Will Ted Cruz’s choice of Carly Fiorina as his running mate matter? It depends on what Cruz is expecting Fiorina to deliver.
If Cruz’s strategy mirrors that of most presidential campaigns, it’s likely that he suspects that a running mate would deliver one or more of the following: 1) a home-state advantage; 2) a key demographic group; 3) party unity; 4) reinforcement of the campaign’s message. Considering each of these potential advantages in turn, how likely is it that Fiorina will help Cruz’s chances?
1. Delivering the home state. In our new book, The VP Advantage: How Running Mates Influence Home State Voting in Presidential Elections, we use election returns since 1884 and survey data since 1952 to determine whether, and to what extent, running mates add votes in their home state. Short answer: They don’t. Using three distinct empirical methods, we find that the average vice presidential home-state advantage is effectively zero, when accounting for statistical significance. (Presidential candidates, on the other hand, generally earn a significant home-state advantage.) However, there is an exception: running mates typically deliver a significant advantage when they come from a relatively less populous state and have a great deal of experience as an elected official within that state. In other words, the vice presidential candidate must be an “institution” of state politics to command the loyalty of neighbors who would otherwise vote for the opposing ticket.
Fiorina, who has no elected experience and comes from the largest state in the union (which also voted for Barack Obama by 23 percentage points in 2012), clearly should not be expected to deliver California. At least not in the general election. Will she help in the June 7 Republican presidential primary? If this is Cruz’s objective in selecting Fiorina, it is a narrow one, indeed. It is also unprecedented to choose a running mate ahead of her state’s presidential primary, so we can only speculate as to the effectiveness of this strategy. But we’re skeptical.
2. Deliver key demographics. Cruz might have selected Fiorina in the hope of winning women voters in the general election. If so, our research suggests he’s misguided. In a recent analysis of survey data from the American National Election Studies, we found that women more positively evaluated the two previous female vice presidential candidates, Geraldine Ferraro in 1984 and Sarah Palin in 2008, but were no more likely to vote for their party’s tickets than in other election years.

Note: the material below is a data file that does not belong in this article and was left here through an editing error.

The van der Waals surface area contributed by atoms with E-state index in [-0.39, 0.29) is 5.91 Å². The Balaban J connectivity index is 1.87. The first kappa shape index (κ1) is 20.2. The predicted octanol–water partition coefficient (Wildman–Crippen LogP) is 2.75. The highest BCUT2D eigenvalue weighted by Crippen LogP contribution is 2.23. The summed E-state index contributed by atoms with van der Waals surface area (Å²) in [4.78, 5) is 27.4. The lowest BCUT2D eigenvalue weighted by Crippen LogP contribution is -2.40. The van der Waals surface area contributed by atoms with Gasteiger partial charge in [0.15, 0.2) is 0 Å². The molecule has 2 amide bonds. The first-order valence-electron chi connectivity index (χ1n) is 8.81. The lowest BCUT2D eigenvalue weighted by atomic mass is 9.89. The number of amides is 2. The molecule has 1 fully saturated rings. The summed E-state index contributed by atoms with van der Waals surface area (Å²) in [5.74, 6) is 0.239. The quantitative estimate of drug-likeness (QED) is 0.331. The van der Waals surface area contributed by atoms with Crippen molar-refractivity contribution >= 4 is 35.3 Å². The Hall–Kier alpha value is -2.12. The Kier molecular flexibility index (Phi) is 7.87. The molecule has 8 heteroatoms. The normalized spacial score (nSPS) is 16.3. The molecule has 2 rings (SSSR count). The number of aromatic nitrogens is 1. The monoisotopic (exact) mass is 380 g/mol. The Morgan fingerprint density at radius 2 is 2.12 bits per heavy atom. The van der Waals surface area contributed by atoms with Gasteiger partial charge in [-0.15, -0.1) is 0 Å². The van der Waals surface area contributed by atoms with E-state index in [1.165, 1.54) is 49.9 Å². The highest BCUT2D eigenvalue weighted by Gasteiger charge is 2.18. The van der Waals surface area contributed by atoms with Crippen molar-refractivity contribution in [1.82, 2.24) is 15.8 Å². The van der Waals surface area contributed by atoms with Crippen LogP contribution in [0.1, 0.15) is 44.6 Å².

The same pattern holds true for Catholic candidates (Sargent Shriver, 1972; Ferraro, 1984; Joe Biden, 2008; Paul Ryan, 2012), who also proved more popular among Catholics but did not win more votes from them. Presidential candidates are a different story; Catholics, indeed, were more likely than normal to vote for John Kennedy in 1960, and African Americans were more likely than normal to vote for Barack Obama in 2008. Why the discrepant patterns? Quite simply, voters make their decision based on the characteristics of the presidential candidate, not the running mate. Given these findings, would Fiorina deliver women voters for Cruz in 2016? Probably not. (Hillary Clinton, on the other hand, probably would perform better among women voters, as a presidential candidate.)
3. Unite the party. Party unity also seems an unlikely motive for Fiorina’s selection, given that she is not closely identified with the party establishment that detests Cruz. Nor is she on good terms with frontrunner Donald Trump.
4. Reinforce a campaign message. Fiorina’s most effective contribution may be to reinforce Cruz’s campaign message, as a fellow conservative and political outsider animated by hostility toward the “Washington Cartel” and Hillary Clinton. At a minimum, this avoids alienating supporters of a Cruz campaign built on the projection of purity.
From a strategic standpoint, this is hardly an overwhelming advantage. But it is a more credible one, given what we’ve said about voters making their decision based on presidential characteristics. If the symmetry of Fiorina’s selection helps voters to see Ted Cruz as he wants to be seen, then evaluations of Cruz might improve and votes might follow. It’s a contingent process with marginal benefits, but it might be Ted Cruz’s best hope to make a difference with this pick.
Alas, Carly Fiorina likely won’t prove to be a game-changer for Cruz’s campaign—but such is the case with most things vice presidential.
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